After that I greeted my friend Marc goodbye and headed towards Salzburg in Austria, where I quickly stopped at the famous Gollinger Waterfalls near Kremml. The path to the falls was slippery but the scenes there amazing, with lush greens , turquoise water and a tamed waterfall due to the low water levels in winter. I called it a day after that and headed to Linz and made to my conference well in time. Here are some of my favorite shots from that morning! Enjoy.
2017 was a year of endings and new beginnings. On the last day of January we left Canada after two incredible years to move back to our hometown Rostock in Northern Germany, where had the chance to take on an academic position. It was tough to begin with, as we had just settled in in Edmonton and we were leaving behind new friends and of course the beautiful Albertan nature. But the new beginnings not only brought more and more work and the excitement of setting up my own research program, it also came with exploring our home with the camera. Before we lived in Canada I was only doing sports photography and aside from the holiday snapshot, landscape photography never really was something for me. That changed after being the aurora the first time, thats what got it all started. So coming back home with a new vision was special. we live directly on the Baltic Sea and that was my main objective. Throw in a trip to Mallorca and the Dolomites and I had quite a good photographic year.
So in the following see my personal seven favorites and the story behind them!
No 1. Easily my shot of the year. This the lighthouse at Cap Formentor on Majorca, Spain. This is the North Eastern tip of the island and I really wasn't expecting the Milky Way to arch perfectly over the light house that night. I was there all alone. Playing with angles a bit I soon found that from my viewpoint I could use the stairs as a leading line. Add in the strong airglow (or aurora, as this was May 28th) and you have the perfect shot. Panorama from 10 vertical frames shot at 20mm.
No 2. Well this one was a great way to say goodbye to Lady Aurora, we were granted a superb show starting somewhere over the Hudson Bay and lasting all the way to descending into Iceland. This here was taken over Labrador and I was blown away that this is looking south as you can see Orion in the shot. Haven't seen the Lady ever since (we are to far south magnetically in Germany here).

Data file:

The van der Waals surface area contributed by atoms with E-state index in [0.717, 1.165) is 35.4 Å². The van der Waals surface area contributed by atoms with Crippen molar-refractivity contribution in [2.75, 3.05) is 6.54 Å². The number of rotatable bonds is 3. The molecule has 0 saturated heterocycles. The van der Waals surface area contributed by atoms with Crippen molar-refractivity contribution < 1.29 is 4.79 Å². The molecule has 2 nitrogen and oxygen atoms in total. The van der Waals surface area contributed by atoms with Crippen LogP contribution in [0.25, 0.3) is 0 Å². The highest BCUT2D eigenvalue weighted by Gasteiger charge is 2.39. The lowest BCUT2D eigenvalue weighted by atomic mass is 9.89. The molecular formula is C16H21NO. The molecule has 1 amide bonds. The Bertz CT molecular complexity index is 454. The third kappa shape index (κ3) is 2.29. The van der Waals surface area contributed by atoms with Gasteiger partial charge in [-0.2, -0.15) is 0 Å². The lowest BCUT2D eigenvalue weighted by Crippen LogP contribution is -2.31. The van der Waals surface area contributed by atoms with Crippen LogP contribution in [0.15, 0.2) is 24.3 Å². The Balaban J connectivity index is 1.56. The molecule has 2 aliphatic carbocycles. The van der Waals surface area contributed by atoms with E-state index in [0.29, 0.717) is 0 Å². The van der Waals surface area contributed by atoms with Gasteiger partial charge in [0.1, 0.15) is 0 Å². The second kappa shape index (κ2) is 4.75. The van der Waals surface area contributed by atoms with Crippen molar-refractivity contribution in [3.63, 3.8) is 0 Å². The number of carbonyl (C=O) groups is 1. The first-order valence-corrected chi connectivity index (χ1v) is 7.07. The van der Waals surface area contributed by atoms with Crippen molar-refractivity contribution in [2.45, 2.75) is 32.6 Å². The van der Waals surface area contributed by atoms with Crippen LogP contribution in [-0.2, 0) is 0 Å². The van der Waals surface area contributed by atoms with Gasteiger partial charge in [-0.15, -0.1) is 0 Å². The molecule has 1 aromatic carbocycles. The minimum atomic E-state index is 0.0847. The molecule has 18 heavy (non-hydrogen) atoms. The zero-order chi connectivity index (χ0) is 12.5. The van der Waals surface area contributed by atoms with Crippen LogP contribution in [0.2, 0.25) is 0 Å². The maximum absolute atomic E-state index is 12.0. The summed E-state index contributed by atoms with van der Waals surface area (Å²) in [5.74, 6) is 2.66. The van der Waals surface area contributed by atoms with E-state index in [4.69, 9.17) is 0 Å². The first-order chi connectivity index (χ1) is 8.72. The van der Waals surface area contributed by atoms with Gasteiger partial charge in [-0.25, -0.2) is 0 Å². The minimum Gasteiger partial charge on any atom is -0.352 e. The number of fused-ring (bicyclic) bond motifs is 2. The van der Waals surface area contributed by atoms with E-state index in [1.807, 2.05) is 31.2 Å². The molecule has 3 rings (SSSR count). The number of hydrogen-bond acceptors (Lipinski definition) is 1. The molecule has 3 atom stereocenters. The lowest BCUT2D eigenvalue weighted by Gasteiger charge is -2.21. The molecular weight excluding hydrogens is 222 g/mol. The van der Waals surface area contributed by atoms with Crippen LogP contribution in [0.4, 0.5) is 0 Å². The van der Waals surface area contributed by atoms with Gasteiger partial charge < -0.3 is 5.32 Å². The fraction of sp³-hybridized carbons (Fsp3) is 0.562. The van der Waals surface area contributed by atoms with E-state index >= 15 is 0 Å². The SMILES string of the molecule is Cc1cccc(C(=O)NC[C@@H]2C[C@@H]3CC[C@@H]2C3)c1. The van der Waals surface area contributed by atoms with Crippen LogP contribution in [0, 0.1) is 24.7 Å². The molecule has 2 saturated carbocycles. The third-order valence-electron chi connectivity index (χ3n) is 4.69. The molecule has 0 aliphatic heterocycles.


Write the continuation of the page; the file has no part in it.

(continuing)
No 3. A last big road trip in the Canadian Rockies in January when I went with four friends and met others at Abraham Lake to shoot sunrise. We opted for Preachers point and I particularly liked this huge stack of bubbles, which was hard to expose in the twilight of the morning. Had to focus-stack to get it all sharp and was happy that the last stars were still shining through the break of dawn. Just fell in love with the blue hour this year as you will see.
No 4. The coastline around Rostock is subject to strong erosion and coast protection is achieved for example through these lines of wooden poles (called Buhnen). On a stormy summer night I luckily opted to go east of the City where the clouds eventually broke and created dramatic light. Got quite some shots of the Buhnen but this one is my favorite of the year.
No 5. Venus rising over the Odle Group short before dawn as seen from the Seceda-2500 lift station, one of the most popular spots in the Italian Dolomites. We had hiked up here under the light of the 50% waning moon gaining 700m in hight. The conditions were very wintry, which we did not expect. But we still made it and short before the top I saw Venus and immediately wanted to use this in the comp. Opting for f4 I was also able to get a Venus-Star if you look closely. Also loved how dawn was breaking in the east and how the moonlight casted the scenery in dreamy light.
No 6. Looking in the other direction at Cap Formentor 200m high sea cliffs drop vertically into the Mediterranean Sea and I found it hard to believe that plants grow on these bare rocks. This comp really kept me thinking that even in the most miserable surroundings nature finds a way to adapt and evolve into something bigger.
No 7. When I first met one of my favorite photographers Paul Zizka he was standing waist deep in Lake Minnewanka, getting an under-over shot of the aurora. Well having so much water around in Rostock I now know that being in the water is recommended to get the one special shot. This here was on the island of Rügen, with is chalk coast that belongs to the Unesco World Heritage. I know there was a line of wooden poles in the water, but the tide was a bit high and it only briefly got exposed. So I took roughly 100 shots until I eventually got the perfect water motion and the poles were uncovered, while the chalk cliffs were glowing in the morning sun.
This week I eventually had the time to pursue sunrises in Rostock and it was well worth it.
On Wednesday I looked out the window and saw some hints of color in the southeast. I quickly checked the satellite image and saw that the cloud edge was indeed ca. 100km southeast of Rostock, which would give amazing colors with medium high clouds. I decided to head towards Gehlsdorf to get a view of the city skyline. Arriving on the Warnow shore I was happy to see the first hints of red over the skyline. However, the wind was blowing and destroying any reflection that could have helped with the composition. Instead I decided to go with just the skyline and the vibrant sky. Also I used some wooden poles and a long exposure to create some interesting compositions. Here are my favorites from this morning.